War of the Rebellion: Serial 115 Page 0194 PRISONERS OF WAR, ETC.

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glorifying over the result disturbed them in their deliberations, and procuring a locomotive lantern so placed it that all who came from the hall were recognized and names put down. Since then they have been more secret in their operations, but there is good reason to believe that they have not discontinued their meetings. Mr. William M. Connelly, room No. 6, police headquarters, New York City, is a shrewd and experienced detective and operated with me last December in investigating some supposed frauds upon the revenue, and suspected operations of some parties in movements and designs of running the Southern blockade. He has an original certificate of membership in the order of Knights of the Golden Circle, and informed me that if any lodge of the kind did exist in this city he could find it out and obtain admission. It would be a desirable thing to have these matters investigated, inasmuch as this city is the focus and center of the seccession sympathizers in this portion of Connecticut. I had some correspondence with the honorable Secretary of the Treasury in relation to those parties who were suspected of running the blockade, and will refer you to him as to whether any statements from me are reliable.

Very respectfully, your obedient servant,


Deputy Collector.

DEPARTMENT OF STATE, Washington, January 22, 1862.

Hon. HANNIBAL HAMLIN, Washington.

SIR: I have the honor to acknowledge the receipt of your note* of this date, accompanied by one addressed to you by G. S. C. Dow, esq., in which that gentleman expresses a wish to correspond with a chent at New Orleans and asks if it is possible or proper for him to do so. In reply I have the honor to acquaint you that the interruption of correspondence with that quarter has been occasioned by a military exigency. To the general regulation upon the subject there has been occasional exceptions. It is impracticable for me to determine beforehand whether ce in which Mr. Dow wishes to engage ought to be one of them. If, however, he will send open to this Department any letter which he may wish to address to his client the expediency of forwarding the same to its destination will be taken into due consideration.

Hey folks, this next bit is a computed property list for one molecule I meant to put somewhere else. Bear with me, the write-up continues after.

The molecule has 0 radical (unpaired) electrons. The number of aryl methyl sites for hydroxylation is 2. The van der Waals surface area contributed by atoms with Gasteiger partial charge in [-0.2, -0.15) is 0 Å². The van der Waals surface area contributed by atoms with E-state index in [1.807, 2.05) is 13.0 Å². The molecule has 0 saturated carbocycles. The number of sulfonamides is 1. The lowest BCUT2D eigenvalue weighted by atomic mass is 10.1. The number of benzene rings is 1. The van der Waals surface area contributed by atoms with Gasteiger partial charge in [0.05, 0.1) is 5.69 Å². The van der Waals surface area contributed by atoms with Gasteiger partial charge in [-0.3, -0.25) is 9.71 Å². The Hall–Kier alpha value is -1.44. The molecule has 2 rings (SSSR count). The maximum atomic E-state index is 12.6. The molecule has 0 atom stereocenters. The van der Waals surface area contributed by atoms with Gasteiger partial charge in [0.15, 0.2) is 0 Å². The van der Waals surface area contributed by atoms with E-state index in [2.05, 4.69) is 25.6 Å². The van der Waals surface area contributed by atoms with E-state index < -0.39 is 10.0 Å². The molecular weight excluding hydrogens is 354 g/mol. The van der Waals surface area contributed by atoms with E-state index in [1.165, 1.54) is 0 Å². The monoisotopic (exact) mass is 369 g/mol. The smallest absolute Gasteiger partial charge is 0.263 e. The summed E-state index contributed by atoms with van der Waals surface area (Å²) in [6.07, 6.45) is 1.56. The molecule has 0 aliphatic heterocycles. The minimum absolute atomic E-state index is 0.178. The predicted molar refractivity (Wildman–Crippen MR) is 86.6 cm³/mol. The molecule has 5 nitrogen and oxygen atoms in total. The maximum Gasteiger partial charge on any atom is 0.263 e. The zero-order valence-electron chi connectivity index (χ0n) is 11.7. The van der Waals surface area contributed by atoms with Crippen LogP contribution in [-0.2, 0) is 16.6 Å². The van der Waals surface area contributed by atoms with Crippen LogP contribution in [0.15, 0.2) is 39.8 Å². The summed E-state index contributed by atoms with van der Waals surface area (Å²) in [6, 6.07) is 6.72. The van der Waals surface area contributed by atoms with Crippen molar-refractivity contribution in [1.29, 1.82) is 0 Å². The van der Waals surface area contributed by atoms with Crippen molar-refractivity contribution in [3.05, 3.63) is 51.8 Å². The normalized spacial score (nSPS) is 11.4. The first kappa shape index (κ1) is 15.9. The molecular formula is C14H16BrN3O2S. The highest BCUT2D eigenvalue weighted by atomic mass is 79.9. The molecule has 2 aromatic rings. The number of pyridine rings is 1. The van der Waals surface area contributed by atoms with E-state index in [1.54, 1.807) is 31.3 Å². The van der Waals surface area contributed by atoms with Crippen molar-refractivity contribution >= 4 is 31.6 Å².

I have the honor to be, sir, your obedient servant,


DEPARTMENT OF STATE, Washington, January 22, 1862.

Lieutenant Colonel MARTIN BURKE, Fort Lafayette, N. Y.

COLONEL: I will thank you to inform Mr. William T. Wilson, a prisoner confined at Fort Lafayette, that in consequence of the doubts as to his idenity you have been instructed to discharge him from custody. You will also please inform him that in view of his having secreted about his person also please inform him that in view of his having secreted about his person at the time of his arrest an unusual quantity of quinine, and of other suspicious circumstances which have come to the knowledge of the Government, a watch will be kept over his future movements. You will please discharge him.

I am, colonel, very respectfully, your obedient servant,


Assistant Secretary.


*Not found.